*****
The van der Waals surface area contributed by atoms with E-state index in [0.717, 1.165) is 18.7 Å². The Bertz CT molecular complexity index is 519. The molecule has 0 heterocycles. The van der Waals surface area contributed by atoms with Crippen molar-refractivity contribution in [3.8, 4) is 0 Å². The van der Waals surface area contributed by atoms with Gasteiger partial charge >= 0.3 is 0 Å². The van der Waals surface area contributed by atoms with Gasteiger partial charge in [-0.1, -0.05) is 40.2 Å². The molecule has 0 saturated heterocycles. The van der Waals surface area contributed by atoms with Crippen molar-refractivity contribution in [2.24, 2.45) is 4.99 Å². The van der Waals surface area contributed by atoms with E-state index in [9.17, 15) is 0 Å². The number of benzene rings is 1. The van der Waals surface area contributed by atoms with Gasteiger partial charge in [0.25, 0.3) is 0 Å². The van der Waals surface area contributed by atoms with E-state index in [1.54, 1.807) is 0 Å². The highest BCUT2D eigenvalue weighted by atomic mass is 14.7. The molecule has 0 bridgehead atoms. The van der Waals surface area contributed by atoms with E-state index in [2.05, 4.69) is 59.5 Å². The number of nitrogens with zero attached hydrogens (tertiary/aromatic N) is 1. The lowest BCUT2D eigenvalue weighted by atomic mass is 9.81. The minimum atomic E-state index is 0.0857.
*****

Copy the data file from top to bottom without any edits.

The van der Waals surface area contributed by atoms with E-state index in [0.717, 1.165) is 18.7 Å². The Bertz CT molecular complexity index is 519. The molecule has 0 heterocycles. The van der Waals surface area contributed by atoms with Crippen molar-refractivity contribution in [3.8, 4) is 0 Å². The van der Waals surface area contributed by atoms with Gasteiger partial charge >= 0.3 is 0 Å². The van der Waals surface area contributed by atoms with Gasteiger partial charge in [-0.1, -0.05) is 40.2 Å². The molecule has 0 saturated heterocycles. The van der Waals surface area contributed by atoms with Crippen molar-refractivity contribution in [2.24, 2.45) is 4.99 Å². The van der Waals surface area contributed by atoms with E-state index in [9.17, 15) is 0 Å². The number of benzene rings is 1. The van der Waals surface area contributed by atoms with Gasteiger partial charge in [0.25, 0.3) is 0 Å². The van der Waals surface area contributed by atoms with E-state index in [1.54, 1.807) is 0 Å². The highest BCUT2D eigenvalue weighted by atomic mass is 14.7. The molecule has 0 bridgehead atoms. The van der Waals surface area contributed by atoms with E-state index in [2.05, 4.69) is 59.5 Å². The number of nitrogens with zero attached hydrogens (tertiary/aromatic N) is 1. The lowest BCUT2D eigenvalue weighted by atomic mass is 9.81. The minimum atomic E-state index is 0.0857.